PAUL'S FISHING KITES NEWSLETTER
Posted 24 October 2002
It is looking like Labour weekend will be great for kitefishing
on the east coast. The forecast over the whole country is for moderate
westerlies on Saturday and Sunday with a possibility of a south
to southwesterly wind shift by Monday.
The schooling snapper are in close on the east coast from North
Cape to the Bay of Plenty. Paul's top spots for the weekend are
Pakiri Beach, Te Arai Point, Waipu to Whangarei Heads and further
north Tokerau Beach.
Now that the snapper are in great catches of schooling fish should
persist until March, so it's a great time to get back into kitefishing
if you packed up through winter.
Kawakawa Bay by Paul Major
It was daybreak on Wed 19th September and the northerly wind that
had been forecast was already blowing straight into the ramp at
A quick departure was required and I was shortly anchored a couple
of hundred metres off Ponui Island.
I baited my Boat
Longline Target Hooks with last week's frozen mullet
and trevally. It was in the water 10 minutes later and then I was
fishing from the rods.
After 45 minutes I lifted and unhooked the first grapnel then pulled
the line from the other end.
I do this when it is windy so the longline can drift as I haul
it in and I don't have to drive the boat at all.
I had a reasonable haul of five legal snapper on the
first set and was thinking of departing as the wind freshened. Then
I looked at the remaining bait and decided I had nothing to lose by
doing another set.
I had the line 3/4 deployed when a black cloud passed across the
bottom of the screen of the depth sounder. What was that?
Around 40 minutes later I lifted the first grapnel and felt the
tug of a real fish and not too far away either. I kept on pulling
until I could see the silver red flashes in the clear water and
landed a 6.5lb beaut.
Letting the line go free from the boat I motored to the other end.
Once the grapnel was lifted I could feel the same nodding as I had
on the other end. An 8lb snapper. With this fish and some nice pannies,
I had my limit of nine and was on my way home by 9.30am.
It was a great catch and ample proof that having 25 baited Target
Hooks certainly multiplies your chances of getting a
bait in front of a fish. I don't need to mention that I never got
a bite on the rods.
Porangahau Beach by John Pothan
Apologies to John and those waiting for the Porangahau report
in last week's newsletter, my mistake I completely forgot to put
it in! Hope you enjoy this week's report. Trish
It's Wednesday and we have a 10 knot westerly with slight sea and
a half metre surf running. The water visibility is very good for
On Saturday we had at least 10 kites and kontikis
fishing from the beach and a few less on Sunday. Some fishers caught
their limit bag of fish, but there were no reports of any snapper
Interestingly, fishing further out to sea on boats is patchy despite
the kite and kontiki fishers doing well from the beach.
We get the odd skate from the beach Rodger Gardner shows one
he caught this week
Harry Job from Hastings came down and set up his tent in the free
camping ground overlooking the beach. Harry came for a weekend of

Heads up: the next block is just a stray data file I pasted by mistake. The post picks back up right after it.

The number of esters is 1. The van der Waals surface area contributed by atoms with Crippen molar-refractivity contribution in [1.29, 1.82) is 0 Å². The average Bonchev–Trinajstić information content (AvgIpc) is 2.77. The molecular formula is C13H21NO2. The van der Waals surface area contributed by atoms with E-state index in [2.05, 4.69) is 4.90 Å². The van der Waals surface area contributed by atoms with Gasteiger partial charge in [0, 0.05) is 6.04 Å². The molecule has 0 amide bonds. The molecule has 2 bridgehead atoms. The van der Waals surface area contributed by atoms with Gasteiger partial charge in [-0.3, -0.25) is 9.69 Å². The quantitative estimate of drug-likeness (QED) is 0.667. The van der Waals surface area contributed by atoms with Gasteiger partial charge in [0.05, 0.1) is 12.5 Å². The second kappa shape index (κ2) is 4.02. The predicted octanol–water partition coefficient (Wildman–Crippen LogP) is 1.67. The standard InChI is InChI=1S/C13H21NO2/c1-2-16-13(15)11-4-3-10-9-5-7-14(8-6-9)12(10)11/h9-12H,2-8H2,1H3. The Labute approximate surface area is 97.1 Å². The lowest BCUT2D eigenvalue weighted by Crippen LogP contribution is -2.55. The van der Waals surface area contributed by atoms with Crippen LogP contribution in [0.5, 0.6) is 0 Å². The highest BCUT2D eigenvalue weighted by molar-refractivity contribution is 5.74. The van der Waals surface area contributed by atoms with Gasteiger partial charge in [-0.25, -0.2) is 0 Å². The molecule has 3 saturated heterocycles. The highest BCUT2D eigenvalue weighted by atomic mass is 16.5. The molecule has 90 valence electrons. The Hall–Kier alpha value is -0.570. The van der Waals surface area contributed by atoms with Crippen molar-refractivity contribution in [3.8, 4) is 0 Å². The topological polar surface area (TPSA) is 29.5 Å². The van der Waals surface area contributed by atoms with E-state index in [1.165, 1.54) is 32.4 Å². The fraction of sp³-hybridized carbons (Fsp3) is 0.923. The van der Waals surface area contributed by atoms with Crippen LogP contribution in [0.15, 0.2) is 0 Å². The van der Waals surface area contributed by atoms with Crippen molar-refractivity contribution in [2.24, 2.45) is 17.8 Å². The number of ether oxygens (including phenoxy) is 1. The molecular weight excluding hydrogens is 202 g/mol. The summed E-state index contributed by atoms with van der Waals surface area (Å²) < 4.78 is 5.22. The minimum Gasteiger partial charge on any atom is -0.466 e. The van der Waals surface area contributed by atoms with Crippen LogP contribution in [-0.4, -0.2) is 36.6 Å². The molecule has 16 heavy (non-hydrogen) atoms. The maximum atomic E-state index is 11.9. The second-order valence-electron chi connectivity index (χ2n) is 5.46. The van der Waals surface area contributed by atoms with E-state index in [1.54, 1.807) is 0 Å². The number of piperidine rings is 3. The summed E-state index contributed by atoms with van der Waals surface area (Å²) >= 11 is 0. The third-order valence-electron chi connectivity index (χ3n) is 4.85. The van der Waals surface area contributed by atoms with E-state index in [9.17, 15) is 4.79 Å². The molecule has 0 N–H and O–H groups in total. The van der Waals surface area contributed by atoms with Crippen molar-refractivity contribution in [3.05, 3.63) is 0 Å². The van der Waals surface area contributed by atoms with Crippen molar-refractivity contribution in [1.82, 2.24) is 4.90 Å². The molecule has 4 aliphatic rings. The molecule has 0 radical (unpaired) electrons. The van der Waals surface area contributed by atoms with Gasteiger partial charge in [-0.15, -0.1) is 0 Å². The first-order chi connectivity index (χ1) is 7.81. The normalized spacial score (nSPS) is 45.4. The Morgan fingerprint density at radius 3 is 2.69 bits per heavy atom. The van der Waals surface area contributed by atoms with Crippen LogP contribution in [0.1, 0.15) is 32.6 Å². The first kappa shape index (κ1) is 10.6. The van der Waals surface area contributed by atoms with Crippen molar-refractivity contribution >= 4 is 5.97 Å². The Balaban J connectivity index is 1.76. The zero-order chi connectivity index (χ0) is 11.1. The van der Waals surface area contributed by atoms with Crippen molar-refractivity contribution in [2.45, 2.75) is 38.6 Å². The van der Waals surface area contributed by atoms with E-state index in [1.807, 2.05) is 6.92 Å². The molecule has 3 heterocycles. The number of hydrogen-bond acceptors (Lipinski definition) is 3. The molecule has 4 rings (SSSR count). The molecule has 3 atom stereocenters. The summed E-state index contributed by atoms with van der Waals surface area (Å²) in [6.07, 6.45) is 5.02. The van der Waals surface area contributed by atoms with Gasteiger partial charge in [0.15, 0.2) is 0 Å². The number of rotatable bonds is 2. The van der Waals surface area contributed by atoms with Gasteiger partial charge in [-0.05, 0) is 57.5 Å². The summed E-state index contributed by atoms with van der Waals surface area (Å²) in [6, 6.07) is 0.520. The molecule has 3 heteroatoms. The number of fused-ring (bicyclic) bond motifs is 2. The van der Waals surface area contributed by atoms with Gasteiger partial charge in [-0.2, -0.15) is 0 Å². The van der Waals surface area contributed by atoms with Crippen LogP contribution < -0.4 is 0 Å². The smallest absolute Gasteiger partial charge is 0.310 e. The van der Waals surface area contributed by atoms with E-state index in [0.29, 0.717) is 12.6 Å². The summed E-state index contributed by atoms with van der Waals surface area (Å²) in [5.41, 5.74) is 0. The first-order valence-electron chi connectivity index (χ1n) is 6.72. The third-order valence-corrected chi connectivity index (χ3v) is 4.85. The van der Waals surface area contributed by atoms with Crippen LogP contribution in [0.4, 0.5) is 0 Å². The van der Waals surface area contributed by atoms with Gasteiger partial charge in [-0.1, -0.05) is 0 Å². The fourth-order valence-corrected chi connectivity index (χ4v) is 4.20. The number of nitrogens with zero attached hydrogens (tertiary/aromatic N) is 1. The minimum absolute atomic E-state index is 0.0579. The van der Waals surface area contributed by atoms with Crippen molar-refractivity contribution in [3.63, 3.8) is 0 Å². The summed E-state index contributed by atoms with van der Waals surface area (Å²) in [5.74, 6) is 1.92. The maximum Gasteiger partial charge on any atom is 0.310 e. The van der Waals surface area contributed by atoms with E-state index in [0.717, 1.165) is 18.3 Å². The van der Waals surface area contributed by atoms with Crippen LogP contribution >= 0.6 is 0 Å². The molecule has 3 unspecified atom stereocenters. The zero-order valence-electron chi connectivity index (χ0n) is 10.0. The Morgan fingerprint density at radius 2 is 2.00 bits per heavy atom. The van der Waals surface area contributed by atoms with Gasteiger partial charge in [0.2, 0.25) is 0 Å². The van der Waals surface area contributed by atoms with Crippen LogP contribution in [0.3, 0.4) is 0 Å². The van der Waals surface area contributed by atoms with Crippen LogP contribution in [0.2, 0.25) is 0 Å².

fishing using his Kite Dropper Rig. He had good catches on Saturday
Harry Job with a red cod caught at Porangahau
Rodger Gardner from Hastings caught seven good gurnard, a skate
and a few red cod from one set on his new Kite Dropper Rig.
If you catch a red cod, keep it, it is great eating. The best way
to deal with red cod is gut and clean the fish and store it in the
fridge for at least 24 hours. Don't try to eat it fresh as the flesh
is too soft. This fish is excellent smoked, but again leave it for
a day in the fridge before smoking.
Don't forget our kahawai contest finishes on Monday the 28th October
so you have the whole weekend to beat the winning fish of 3.42kg.
The kahawai has to be caught off Porangahau Beach and be weighed
in at our shop.
We are going to run another contest as the kahawai one was so successful.
This time it will be for snapper landed off the beach and will run
through to the end of January.
The gurnard are big down here! These are two of Rodger Gardners'
seven he caught on one set of his Dropper Rig
I will provide more details in subsequent newsletters.
Good fishing over the long weekend. If you break any gear, or need
anything, we have all Paul's Fishing Kites rigs, kites and spare
parts in stock.
Regards John Pothan
Porangahau Beach Marine
R D 3 Porangahau
Central Hawkes Bay
Phone 06 8555112 & 06 8555131 Fax 06 8555552
Over the years many kitefishers have found the benefits of floating
baits above the bottom.
Putting floats on the traces prevents them becoming tangled or
wrapped around the mainline Floating the baits can help prevent
paddle crabs from stealing them while you are setting.
Floating baits are also great when surfcasting in crab infested
To assist kitefishers who want to deploy some of their baits
off the bottom we have imported a new floating bead. These flouro
red beads are 18mm in diameter and have been given the float test
for bait sizes.
A single floating bead on a trace will lift an average size bait.
Two floating beads are recommended for larger baits such as baby
The new floating beads are available in a packs of five beads
for those who want to tie their own traces and are also available
on a complete pre-tied trace with a 5/0 hook, one or two beads,
clip and swivel tied to the correct length for our trace racks.
Check out the range of Floating Beads and traces or purchase
On Sunday 13th October Alan, David Billings, Jamie Cullen and
I went to Uretiti Beach.
The first set of the Kite
Longline Rig was put out to 1000 metres, it returned
nothing so I put out the next set out to around 1800 metres. We
caught one snapper at 1.0kg and one gurnard. David got a similar
I had to leave as I had go back to the farm and milk the cows.
Alan came back with me and we left David and Jamie to fish. The
boys were using my bait and were fishing over a reef. They caught
some dark kelpy type snapper up to 10 pounds.
David and Jamie ended up with their limit for the day. At one